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Carl Van Doren (1885–1950).  The American Novel.  1921.


Page 135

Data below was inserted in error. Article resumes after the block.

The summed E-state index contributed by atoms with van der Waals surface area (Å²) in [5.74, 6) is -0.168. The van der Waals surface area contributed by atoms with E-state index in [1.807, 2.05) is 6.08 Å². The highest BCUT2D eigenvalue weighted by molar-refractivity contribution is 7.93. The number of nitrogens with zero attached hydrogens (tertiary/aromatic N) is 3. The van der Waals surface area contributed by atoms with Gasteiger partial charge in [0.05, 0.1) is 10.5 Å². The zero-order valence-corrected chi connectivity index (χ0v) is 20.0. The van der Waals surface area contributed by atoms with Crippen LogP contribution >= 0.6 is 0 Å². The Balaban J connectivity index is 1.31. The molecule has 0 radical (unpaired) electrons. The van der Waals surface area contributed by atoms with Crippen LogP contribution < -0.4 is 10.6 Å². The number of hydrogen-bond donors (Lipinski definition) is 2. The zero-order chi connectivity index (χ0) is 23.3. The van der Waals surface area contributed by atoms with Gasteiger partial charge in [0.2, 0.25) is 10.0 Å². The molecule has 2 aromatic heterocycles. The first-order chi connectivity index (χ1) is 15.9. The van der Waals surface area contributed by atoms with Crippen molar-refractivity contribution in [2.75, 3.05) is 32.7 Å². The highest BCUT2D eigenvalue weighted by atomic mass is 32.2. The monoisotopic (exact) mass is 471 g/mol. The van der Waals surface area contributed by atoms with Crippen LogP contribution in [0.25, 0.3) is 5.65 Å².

more than an artistic matter alone, included his entire philosophy. From his childhood he had been intensely humane—sensitive and charitable. This humaneness now revealed itself as a passionate love for the simple truth of human life, and a suspicion, a quiet scorn for those romantic dreams and exaggerations by which less contented lovers of life try to escape it. “Ah! poor Real Life, which I love,” he wrote in his first novel, “can I make others share the delight I find in thy foolish and insipid face?” Perhaps Their Wedding Journey (1871) ought hardly to be called a novel, but it is a valuable Howells document in the method, so nearly that of his travel books, by which he takes a bridal couple on their honeymoon over much the same route, in a reverse order, that he had traveled between Ohio and Boston in 1860, and also in the zeal for actuality which makes him exalt the truth, however tedious, over any unreality however agreeable. “As in literature the true artist will shun the use even of real events if they are of an improbable character, so the sincere observer of man will not desire to look upon his heroic or occasional phases, but will seek him in his habitual moods of vacancy and tiresomeness.” Less of such argument, though no less of implicit zeal for veracity, appears in A Chance Acquaintance (1873), more strictly a novel, in which Howells showed that he could not only report customs and sketch characters felicitously but also organize a plot with felicitous skill. A young Bostonian, passionately in love with an intelligent but untraveled inland girl, who returns his love, is so little able to overcome his ingrained provincial snobbishness that he steadily condescends to her until in the end he suddenly sees, as



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